May 3, 2023Labor shortages driving increase in automation expenditures, report finds
Growers spent an average of $500,000 a year on automation last year, according to a Specialty Crop Automation Report released and commissioned by Western Growers (WG). The increase in spending is in response to the ongoing ag labor shortage, according to the report.
This is the second year the Specialty Crop Automation Report has been released by WG in collaboration with consultants at Roland Berger. The report, which tracks and measures industry progress in harvest automation across the fresh produce industry, is part of WG’s Global Harvest Automation Initiative, which aims to accelerate ag automation by 50% in 10 years.
“This year’s report takes a deep dive into some new areas: The European market, Controlled Environment Agriculture, and the innovator’s side of automation,” said Walt Duflock, vice president of Innovation at WG. “We found progress from a fundraising and traction perspective in key areas like weeding, spraying and harvest assist – and less progress in other key areas, notably harvest.”
Specialty Crop Automation Report findings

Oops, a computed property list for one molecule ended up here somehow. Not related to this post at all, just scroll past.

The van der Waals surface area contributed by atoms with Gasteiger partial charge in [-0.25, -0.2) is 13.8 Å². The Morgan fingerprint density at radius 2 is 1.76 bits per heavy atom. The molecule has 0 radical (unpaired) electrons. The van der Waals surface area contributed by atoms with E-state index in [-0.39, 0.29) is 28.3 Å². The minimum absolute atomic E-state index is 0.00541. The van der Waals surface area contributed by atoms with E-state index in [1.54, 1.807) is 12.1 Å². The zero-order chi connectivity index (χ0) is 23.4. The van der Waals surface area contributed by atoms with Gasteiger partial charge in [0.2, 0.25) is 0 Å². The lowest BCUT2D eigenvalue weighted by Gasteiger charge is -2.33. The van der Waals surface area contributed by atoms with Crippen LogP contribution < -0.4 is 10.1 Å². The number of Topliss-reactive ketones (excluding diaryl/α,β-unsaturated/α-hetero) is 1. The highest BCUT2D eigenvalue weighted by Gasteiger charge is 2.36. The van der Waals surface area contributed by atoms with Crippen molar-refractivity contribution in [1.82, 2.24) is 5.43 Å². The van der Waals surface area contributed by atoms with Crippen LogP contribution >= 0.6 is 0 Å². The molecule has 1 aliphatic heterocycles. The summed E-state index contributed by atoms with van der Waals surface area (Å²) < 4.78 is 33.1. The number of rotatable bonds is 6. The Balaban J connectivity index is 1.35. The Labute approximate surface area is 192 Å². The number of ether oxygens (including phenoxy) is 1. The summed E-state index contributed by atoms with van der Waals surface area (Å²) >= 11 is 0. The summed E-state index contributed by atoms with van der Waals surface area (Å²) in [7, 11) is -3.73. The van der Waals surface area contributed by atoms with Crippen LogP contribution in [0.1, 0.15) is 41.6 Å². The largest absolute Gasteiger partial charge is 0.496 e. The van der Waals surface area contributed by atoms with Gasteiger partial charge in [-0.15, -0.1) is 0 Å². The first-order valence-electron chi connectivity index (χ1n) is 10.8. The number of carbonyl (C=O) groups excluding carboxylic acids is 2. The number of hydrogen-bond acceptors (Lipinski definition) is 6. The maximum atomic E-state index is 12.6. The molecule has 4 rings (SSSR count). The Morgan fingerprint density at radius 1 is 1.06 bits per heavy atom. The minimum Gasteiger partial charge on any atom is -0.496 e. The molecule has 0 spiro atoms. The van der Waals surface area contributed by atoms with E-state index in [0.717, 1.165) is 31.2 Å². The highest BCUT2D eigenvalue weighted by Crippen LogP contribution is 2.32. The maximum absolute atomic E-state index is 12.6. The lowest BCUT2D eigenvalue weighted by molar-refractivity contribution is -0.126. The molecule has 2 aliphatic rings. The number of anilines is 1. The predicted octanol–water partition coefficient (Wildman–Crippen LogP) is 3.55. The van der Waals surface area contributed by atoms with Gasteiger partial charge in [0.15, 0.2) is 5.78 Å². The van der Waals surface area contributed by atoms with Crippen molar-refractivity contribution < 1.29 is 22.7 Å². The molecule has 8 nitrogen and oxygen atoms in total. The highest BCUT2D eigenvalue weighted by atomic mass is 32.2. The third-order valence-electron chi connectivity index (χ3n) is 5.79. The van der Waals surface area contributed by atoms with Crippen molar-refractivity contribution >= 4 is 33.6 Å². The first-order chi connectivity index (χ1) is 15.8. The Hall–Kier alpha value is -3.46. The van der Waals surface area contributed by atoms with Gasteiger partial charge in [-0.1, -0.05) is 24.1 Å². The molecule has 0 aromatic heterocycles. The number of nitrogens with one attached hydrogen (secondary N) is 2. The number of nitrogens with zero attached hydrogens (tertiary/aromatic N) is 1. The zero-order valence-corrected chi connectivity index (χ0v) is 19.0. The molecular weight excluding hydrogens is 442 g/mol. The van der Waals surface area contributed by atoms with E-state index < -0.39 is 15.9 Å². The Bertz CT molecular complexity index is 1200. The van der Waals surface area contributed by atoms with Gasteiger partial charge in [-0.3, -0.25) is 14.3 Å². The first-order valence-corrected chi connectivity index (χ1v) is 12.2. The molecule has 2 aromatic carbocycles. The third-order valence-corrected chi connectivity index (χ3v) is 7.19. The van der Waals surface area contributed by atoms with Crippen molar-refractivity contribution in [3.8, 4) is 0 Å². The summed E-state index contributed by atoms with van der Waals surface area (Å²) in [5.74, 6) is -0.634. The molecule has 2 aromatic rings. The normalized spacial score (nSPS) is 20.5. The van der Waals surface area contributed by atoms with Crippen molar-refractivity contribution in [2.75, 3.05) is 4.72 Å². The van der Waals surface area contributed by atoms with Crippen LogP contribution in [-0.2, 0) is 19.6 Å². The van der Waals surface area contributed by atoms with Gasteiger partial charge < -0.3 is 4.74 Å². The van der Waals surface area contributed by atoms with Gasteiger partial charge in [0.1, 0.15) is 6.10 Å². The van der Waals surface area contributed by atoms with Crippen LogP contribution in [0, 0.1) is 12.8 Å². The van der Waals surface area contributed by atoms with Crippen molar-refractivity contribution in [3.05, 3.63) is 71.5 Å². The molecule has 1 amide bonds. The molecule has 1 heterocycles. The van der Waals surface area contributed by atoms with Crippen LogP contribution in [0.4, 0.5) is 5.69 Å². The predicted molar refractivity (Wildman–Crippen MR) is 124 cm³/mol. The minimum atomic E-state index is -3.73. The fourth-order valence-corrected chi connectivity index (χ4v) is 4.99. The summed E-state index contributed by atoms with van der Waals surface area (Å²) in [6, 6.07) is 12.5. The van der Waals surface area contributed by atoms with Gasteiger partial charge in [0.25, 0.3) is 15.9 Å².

Around 70% of participating growers indicated that they had invested in automation in 2022, with an average annual spend of $450,000-$500,000 per grower. This shows a considerable increase since last year when average investments in automation were around $350,000 to $400,000 per grower per year.
Weed and harvesting segment
Most progress was made in the weeding and harvest assist segments; market-ready solutions are able to meet grower economic targets and alleviate key challenges, such as lack of labor availability. Growers reported ROIs for weeding solutions of less than one to two years depending on the type of crop and technology used.
Ag tech training
Growers want more trained ag tech personnel, with 50% indicating that they had internal employees who dedicated the majority of their time to the integration of automation investments. This suggests that the process of elevating and up-skilling the agriculture workforce is well underway.
Cost and advances
The time it takes to build automation solutions is getting shorter and the costs are getting smaller thanks to overall advances in robotics and non-agriculture fields that benefit ag tech startups, as well as the increasing talent pool that ag tech startups are able to add to their teams.
The Specialty Crop Automation Report is now available for download.